Hong Kong’s plan to keep stock market open in typhoons is on track: minister


His comments came after a local media report said the move had been postponed by several months beyond its planned implementation in the summer. The Ming Poa Daily, a Chinese language newspaper, quoted an unnamed source as saying the reform had been put back until the end of this year or early next year.

Hui acknowledged that such reforms take time as they require securities firms, settlement and clearing companies, banks and other parties to adjust their systems and practices before the rule change is implemented.


Typhoon Koinu brushes past city, leaving trail of damage

Typhoon Koinu brushes past city, leaving trail of damage

Bourse operator Hong Kong Exchanges and Clearing (HKEX) issued a consultation paper at the end of November in which it proposed scrapping its more than 70-year-old practice of delaying trading or shutting the market entirely when the Hong Kong Observatory issues its typhoon signal No. 8 or higher or raises a black rainstorm alert.

Even though the city abandoned its physical trading hall in 2017 in favour of electronic transactions, the rule has remained in place.

Since 2018, tropical cyclones and severe rainstorms have forced the market to shut down 11 times, according to exchange data. In 2023 alone, HKEX had to shut down trading because of typhoons Talim, Saola and Koinu, and several black rainstorms.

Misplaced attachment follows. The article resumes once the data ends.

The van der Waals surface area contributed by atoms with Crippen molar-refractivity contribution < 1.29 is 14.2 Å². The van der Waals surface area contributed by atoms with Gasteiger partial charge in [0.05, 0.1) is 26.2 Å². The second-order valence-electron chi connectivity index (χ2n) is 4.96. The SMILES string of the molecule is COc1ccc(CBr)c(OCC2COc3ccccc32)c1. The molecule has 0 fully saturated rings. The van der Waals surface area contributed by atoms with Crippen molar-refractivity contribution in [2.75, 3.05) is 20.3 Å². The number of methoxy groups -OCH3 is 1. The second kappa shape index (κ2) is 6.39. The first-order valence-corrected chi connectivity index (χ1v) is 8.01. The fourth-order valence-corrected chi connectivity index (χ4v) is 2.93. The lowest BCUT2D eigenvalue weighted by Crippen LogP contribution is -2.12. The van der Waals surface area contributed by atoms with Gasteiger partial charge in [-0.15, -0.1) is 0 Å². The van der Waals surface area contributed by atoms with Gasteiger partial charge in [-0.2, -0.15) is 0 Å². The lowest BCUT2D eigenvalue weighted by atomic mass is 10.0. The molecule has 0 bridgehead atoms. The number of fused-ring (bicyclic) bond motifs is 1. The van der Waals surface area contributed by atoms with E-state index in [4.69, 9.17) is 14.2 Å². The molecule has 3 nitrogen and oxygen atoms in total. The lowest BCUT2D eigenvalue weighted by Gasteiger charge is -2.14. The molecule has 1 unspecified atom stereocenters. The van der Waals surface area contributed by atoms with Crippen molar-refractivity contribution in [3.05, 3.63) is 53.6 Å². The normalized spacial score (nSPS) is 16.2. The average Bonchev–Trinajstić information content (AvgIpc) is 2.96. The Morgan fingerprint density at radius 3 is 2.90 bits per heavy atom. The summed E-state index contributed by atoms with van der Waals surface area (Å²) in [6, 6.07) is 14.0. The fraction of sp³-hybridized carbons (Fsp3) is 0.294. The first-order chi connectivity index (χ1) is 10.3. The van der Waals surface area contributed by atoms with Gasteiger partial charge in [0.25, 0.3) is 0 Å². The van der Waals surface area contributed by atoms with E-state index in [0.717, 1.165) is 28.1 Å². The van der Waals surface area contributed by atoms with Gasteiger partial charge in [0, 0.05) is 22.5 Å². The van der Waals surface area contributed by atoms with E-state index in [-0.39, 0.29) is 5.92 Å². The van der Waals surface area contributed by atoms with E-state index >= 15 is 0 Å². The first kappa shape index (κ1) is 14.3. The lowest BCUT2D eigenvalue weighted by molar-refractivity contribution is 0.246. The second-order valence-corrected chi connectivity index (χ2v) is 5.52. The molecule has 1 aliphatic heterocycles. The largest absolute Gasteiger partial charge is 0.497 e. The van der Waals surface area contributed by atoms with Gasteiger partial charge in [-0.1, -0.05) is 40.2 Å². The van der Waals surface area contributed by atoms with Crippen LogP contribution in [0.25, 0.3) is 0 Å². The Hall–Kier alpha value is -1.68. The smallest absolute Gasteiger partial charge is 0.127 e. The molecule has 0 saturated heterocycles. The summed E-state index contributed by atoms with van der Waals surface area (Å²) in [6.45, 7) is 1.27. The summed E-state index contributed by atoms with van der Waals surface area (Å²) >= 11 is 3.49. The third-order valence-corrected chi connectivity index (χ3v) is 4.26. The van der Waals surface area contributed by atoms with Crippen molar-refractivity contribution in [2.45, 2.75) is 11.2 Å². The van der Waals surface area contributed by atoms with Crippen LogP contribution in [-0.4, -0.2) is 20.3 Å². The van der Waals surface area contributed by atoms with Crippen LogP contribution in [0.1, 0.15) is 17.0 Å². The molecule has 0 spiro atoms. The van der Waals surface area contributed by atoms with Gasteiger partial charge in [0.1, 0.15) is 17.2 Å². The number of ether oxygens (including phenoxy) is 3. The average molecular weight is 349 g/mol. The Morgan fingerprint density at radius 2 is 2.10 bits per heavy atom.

“HKEX is working closely with our stakeholders, including the Hong Kong government, the Securities and Futures Commission, and the Hong Kong Monetary Authority, with the aim of publishing the consultation conclusions on severe weather trading arrangements in the second quarter,” a spokesman for the exchange operator said.

“We will provide further updates to the market in due course.”

Robert Lee Wai-wang, a lawmaker representing the financial services sector, said most market participants welcome the rule change and are not concerned about a delay.

“It is usual for the exchange to give some time for the market participants to prepare for any rule changes. If the market can prepare in a quick manner, the rule change can be made shortly after the announcement,” Lee said.

The city’s stock markets began to suspend trading in the 1950s in the event a Typhoon signal No. 3 was raised, according to veteran broker Cheung Tin-sang. The rule was changed in the following decade to allow the market to remain open unless a No. 8 signal or higher was hoisted.

In recent years, the market also started to shut down when a black rainstorm signal was issued, indicating rainfall exceeding 70 millimetres in an hour.


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